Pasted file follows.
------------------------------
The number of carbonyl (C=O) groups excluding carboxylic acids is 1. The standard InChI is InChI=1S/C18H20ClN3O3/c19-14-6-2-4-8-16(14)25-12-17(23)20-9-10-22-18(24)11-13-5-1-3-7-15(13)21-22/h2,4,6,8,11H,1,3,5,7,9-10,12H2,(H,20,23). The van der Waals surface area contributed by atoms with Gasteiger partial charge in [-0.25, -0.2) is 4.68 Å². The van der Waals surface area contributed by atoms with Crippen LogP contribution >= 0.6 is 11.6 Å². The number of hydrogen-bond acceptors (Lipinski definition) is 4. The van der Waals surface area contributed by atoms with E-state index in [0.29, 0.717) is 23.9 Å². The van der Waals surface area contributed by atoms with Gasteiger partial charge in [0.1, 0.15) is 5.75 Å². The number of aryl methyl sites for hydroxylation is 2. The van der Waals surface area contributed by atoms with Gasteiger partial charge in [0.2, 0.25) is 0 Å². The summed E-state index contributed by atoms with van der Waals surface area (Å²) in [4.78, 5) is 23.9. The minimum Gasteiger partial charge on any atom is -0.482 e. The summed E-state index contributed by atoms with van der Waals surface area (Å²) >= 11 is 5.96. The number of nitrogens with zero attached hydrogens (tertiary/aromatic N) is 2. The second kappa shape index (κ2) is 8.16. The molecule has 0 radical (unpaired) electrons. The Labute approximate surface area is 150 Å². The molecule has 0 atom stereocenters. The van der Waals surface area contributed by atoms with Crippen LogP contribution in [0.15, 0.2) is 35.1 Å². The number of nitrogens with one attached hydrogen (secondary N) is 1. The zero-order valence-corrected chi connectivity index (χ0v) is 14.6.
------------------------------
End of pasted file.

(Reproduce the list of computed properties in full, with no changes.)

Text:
The number of carbonyl (C=O) groups excluding carboxylic acids is 1. The standard InChI is InChI=1S/C18H20ClN3O3/c19-14-6-2-4-8-16(14)25-12-17(23)20-9-10-22-18(24)11-13-5-1-3-7-15(13)21-22/h2,4,6,8,11H,1,3,5,7,9-10,12H2,(H,20,23). The van der Waals surface area contributed by atoms with Gasteiger partial charge in [-0.25, -0.2) is 4.68 Å². The van der Waals surface area contributed by atoms with Crippen LogP contribution >= 0.6 is 11.6 Å². The number of hydrogen-bond acceptors (Lipinski definition) is 4. The van der Waals surface area contributed by atoms with E-state index in [0.29, 0.717) is 23.9 Å². The van der Waals surface area contributed by atoms with Gasteiger partial charge in [0.1, 0.15) is 5.75 Å². The number of aryl methyl sites for hydroxylation is 2. The van der Waals surface area contributed by atoms with Gasteiger partial charge in [0.2, 0.25) is 0 Å². The summed E-state index contributed by atoms with van der Waals surface area (Å²) in [4.78, 5) is 23.9. The minimum Gasteiger partial charge on any atom is -0.482 e. The summed E-state index contributed by atoms with van der Waals surface area (Å²) >= 11 is 5.96. The number of nitrogens with zero attached hydrogens (tertiary/aromatic N) is 2. The second kappa shape index (κ2) is 8.16. The molecule has 0 radical (unpaired) electrons. The Labute approximate surface area is 150 Å². The molecule has 0 atom stereocenters. The van der Waals surface area contributed by atoms with Crippen LogP contribution in [0.15, 0.2) is 35.1 Å². The number of nitrogens with one attached hydrogen (secondary N) is 1. The zero-order valence-corrected chi connectivity index (χ0v) is 14.6.